Behavioral and Social Sciences Research at the NIH Intramural Research Festival

Behavioral and Social Sciences Research at the NIH Intramural Research Festival

Some may be surprised to learn that there is a small but thriving cadre of behavioral and social sciences researchers in the NIH intramural program.  At this year’s NIH Intramural Research Festival, held September 13-15, 2017, a social and behavioral sciences category poster session included 17 presentations by intramural researchers across a range of NIH Institutes and Centers.

Examples of these presentations included:

  • Salem and colleagues (CIT) presented on compact and integrated automatic video systems and novel analysis algorithms to characterize continuously the behavior of mice in commonly used systems. This work provides a robust method for measuring a variety of behaviors and activities of studies involving mice.
  • Terry and colleagues (NIA) reported on a study of the mechanisms by which catastrophizing modulates pain. Comparing those receiving a brief catastrophizing reduction intervention to controls, they found that although temporal summation of spinal nociception was reduced, it was not mediated by catastrophizing. Although reductions in catastrophizing reduce pain perception, catastrophizing modulates pain at the supraspinal, not spinal level.
  • Gowin and colleagues (NIAAA) compared light, moderate, and heavy drinkers who self-administered alcohol in a controlled laboratory procedure to study how craving affects drinking behavior. They found that craving after alcohol priming was a significant predictor of binge drinking, supporting the hypothesis that craving predicts subsequent risky drinking behavior.
  • Cui and colleagues (NICHD) investigated the functional connectivity for recognizing familiar faces in infants age 3 to 6 months. Photographs of mothers versus strangers matched on basic facial features were presented and brain connectivity was measured. Findings indicated that network coherence in the infant brain differentiates between familiar and unfamiliar faces, but that differentiation develops between 3 and 6 months of age, providing insight into the early development of face processing.
  • Swetlitz and colleagues (NIMH) examined group differences in information-seeking behavior in a sample of healthy youth and youth with a variety of psychiatric diagnoses. Via data from a forced-choice reward task, they found that children with high levels of self-reported anxiety and irritability displayed greater levels of information-seeking behavior on high-conflict trials with more decision-making opportunities, but that these children do not select the high information/high reward options as much as children in other diagnostic groups. These findings suggest that differences in information seeking and decision-making tasks may serve to differentiate childhood psychiatric disorders.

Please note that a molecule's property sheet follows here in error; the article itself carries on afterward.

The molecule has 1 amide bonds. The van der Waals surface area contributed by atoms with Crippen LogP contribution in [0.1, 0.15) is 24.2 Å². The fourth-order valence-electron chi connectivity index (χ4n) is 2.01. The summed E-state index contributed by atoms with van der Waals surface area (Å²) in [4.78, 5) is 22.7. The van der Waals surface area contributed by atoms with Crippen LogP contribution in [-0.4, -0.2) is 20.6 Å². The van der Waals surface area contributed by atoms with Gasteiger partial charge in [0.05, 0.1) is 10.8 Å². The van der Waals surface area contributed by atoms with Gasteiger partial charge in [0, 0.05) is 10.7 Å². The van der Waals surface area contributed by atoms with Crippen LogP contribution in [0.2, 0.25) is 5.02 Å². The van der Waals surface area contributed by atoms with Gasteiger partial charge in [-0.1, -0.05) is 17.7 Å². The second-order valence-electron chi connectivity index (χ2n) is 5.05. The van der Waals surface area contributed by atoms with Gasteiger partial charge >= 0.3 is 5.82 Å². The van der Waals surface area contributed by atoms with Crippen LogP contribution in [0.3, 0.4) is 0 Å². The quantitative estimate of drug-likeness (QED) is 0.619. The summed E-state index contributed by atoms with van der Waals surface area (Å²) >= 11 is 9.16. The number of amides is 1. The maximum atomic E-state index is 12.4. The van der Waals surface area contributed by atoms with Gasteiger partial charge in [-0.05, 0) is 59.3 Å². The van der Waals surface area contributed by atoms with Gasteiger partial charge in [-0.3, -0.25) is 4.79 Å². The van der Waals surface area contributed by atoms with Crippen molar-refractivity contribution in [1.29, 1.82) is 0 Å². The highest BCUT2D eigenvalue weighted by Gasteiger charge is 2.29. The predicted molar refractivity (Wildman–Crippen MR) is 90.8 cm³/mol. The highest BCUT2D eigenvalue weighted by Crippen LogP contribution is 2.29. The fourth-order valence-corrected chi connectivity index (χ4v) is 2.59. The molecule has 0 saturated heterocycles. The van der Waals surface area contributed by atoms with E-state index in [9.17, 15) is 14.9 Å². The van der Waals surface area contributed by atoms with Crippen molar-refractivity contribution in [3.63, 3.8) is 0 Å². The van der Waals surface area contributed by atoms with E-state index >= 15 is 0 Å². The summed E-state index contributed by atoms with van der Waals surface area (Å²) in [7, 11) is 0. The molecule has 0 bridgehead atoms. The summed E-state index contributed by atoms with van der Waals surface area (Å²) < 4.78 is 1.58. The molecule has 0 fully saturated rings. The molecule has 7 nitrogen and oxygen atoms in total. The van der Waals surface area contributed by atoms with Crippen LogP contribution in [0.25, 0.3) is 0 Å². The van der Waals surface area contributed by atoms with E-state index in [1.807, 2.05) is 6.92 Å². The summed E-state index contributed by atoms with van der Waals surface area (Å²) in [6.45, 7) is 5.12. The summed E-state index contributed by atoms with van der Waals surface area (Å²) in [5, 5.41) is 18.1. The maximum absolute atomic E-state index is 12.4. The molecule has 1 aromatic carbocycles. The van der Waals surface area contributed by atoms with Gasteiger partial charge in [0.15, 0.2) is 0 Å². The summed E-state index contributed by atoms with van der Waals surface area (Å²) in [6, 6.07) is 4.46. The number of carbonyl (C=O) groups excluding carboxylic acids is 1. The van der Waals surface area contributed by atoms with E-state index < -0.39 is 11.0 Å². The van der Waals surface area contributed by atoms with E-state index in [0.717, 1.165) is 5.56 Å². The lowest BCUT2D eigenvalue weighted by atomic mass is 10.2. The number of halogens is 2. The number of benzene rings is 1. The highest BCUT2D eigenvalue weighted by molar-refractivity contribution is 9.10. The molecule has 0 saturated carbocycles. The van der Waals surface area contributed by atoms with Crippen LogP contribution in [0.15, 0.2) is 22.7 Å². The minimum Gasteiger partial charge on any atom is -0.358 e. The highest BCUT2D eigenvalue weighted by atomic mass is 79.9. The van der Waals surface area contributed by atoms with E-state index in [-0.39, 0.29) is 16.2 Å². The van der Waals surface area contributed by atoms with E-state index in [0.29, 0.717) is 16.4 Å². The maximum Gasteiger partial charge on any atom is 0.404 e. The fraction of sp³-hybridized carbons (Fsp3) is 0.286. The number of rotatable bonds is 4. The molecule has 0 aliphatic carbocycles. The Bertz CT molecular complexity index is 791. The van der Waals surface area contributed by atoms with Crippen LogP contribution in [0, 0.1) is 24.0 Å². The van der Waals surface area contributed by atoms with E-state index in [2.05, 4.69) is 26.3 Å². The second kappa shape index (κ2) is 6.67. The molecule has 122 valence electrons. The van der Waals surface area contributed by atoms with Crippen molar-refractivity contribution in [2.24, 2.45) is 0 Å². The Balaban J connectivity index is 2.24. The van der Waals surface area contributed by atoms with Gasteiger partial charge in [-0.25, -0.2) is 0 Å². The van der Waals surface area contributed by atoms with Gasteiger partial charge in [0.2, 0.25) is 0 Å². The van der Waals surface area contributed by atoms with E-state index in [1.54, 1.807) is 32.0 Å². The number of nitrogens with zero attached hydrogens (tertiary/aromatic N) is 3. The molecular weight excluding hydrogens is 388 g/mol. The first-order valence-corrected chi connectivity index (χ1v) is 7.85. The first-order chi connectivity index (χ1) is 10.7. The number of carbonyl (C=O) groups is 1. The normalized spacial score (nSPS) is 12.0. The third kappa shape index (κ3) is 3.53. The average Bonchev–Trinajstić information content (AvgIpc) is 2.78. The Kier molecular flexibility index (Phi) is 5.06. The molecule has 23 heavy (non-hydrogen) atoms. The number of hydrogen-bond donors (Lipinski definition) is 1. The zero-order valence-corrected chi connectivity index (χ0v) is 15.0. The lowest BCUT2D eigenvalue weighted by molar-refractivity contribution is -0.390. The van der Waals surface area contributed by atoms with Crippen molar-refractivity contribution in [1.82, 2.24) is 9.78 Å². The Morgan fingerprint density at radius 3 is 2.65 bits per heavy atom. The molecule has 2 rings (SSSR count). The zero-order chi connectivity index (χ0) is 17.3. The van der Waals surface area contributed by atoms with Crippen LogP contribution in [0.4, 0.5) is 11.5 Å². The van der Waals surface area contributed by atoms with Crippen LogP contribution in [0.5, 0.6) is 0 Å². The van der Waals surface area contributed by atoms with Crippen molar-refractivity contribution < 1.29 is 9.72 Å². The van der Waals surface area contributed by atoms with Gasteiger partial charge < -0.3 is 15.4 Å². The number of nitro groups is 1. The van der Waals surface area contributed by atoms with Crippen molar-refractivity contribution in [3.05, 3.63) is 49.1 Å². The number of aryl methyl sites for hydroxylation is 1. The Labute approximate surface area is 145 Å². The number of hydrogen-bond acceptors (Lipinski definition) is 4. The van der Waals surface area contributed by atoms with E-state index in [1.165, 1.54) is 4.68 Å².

• Choi (NIMHD) examined the characteristics associated with the smokers who take advantage of cigarette price promotions using data from the 2013-2014 National Adult Tobacco Survey who reported purchasing cigarettes in the past 30 days. Use of coupons, rebates, and other special pricing promotions were used by 20% of US smokers, disproportionately by those who were younger and less educated.

These examples from the recent NIH Intramural Research Festival indicate that there is a breadth of behavioral and social sciences research being conducted by the NIH intramural research community.  Like extramural research, OBSSR considers one of its roles to coordinate intramural behavioral and social sciences as well.  We have made some initial intramural efforts through our continuing support for the Bench to Bedside program which also addresses our basic to applied translation scientific priority.  The upcoming Behavioral and Social Sciences Research Festival (Dec. 8) will highlight research from an intramural investigator, not only extramural research highlights.  We believe there is an important and ongoing need to assist intramural behavioral and social scientists with coordinating their research with each other, with their biomedical intramural colleagues, and with the larger extramural community.

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